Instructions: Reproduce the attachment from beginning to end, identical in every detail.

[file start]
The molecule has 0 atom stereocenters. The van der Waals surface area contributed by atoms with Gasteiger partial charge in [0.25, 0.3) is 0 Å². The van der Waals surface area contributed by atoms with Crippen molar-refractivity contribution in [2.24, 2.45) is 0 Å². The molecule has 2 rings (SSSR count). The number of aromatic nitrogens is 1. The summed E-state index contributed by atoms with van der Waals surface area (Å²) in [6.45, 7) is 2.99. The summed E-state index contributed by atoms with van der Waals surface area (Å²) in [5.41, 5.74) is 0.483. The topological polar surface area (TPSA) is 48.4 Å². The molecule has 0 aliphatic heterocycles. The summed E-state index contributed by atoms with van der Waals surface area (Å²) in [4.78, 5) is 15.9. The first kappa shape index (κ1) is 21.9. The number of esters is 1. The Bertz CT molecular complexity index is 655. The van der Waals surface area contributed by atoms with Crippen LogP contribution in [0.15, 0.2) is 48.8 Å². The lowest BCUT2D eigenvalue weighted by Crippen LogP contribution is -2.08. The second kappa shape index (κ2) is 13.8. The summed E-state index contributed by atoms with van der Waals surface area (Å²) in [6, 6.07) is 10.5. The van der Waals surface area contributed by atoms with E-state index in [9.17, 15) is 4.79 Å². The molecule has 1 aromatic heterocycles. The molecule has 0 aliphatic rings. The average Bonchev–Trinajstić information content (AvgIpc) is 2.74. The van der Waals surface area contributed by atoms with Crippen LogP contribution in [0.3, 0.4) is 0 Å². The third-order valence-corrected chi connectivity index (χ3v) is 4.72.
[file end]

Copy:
The molecule has 0 atom stereocenters. The van der Waals surface area contributed by atoms with Gasteiger partial charge in [0.25, 0.3) is 0 Å². The van der Waals surface area contributed by atoms with Crippen molar-refractivity contribution in [2.24, 2.45) is 0 Å². The molecule has 2 rings (SSSR count). The number of aromatic nitrogens is 1. The summed E-state index contributed by atoms with van der Waals surface area (Å²) in [6.45, 7) is 2.99. The summed E-state index contributed by atoms with van der Waals surface area (Å²) in [5.41, 5.74) is 0.483. The topological polar surface area (TPSA) is 48.4 Å². The molecule has 0 aliphatic heterocycles. The summed E-state index contributed by atoms with van der Waals surface area (Å²) in [4.78, 5) is 15.9. The first kappa shape index (κ1) is 21.9. The number of esters is 1. The Bertz CT molecular complexity index is 655. The van der Waals surface area contributed by atoms with Crippen LogP contribution in [0.15, 0.2) is 48.8 Å². The lowest BCUT2D eigenvalue weighted by Crippen LogP contribution is -2.08. The second kappa shape index (κ2) is 13.8. The summed E-state index contributed by atoms with van der Waals surface area (Å²) in [6, 6.07) is 10.5. The van der Waals surface area contributed by atoms with E-state index in [9.17, 15) is 4.79 Å². The molecule has 1 aromatic heterocycles. The molecule has 0 aliphatic rings. The average Bonchev–Trinajstić information content (AvgIpc) is 2.74. The van der Waals surface area contributed by atoms with Crippen LogP contribution in [0.3, 0.4) is 0 Å². The third-order valence-corrected chi connectivity index (χ3v) is 4.72.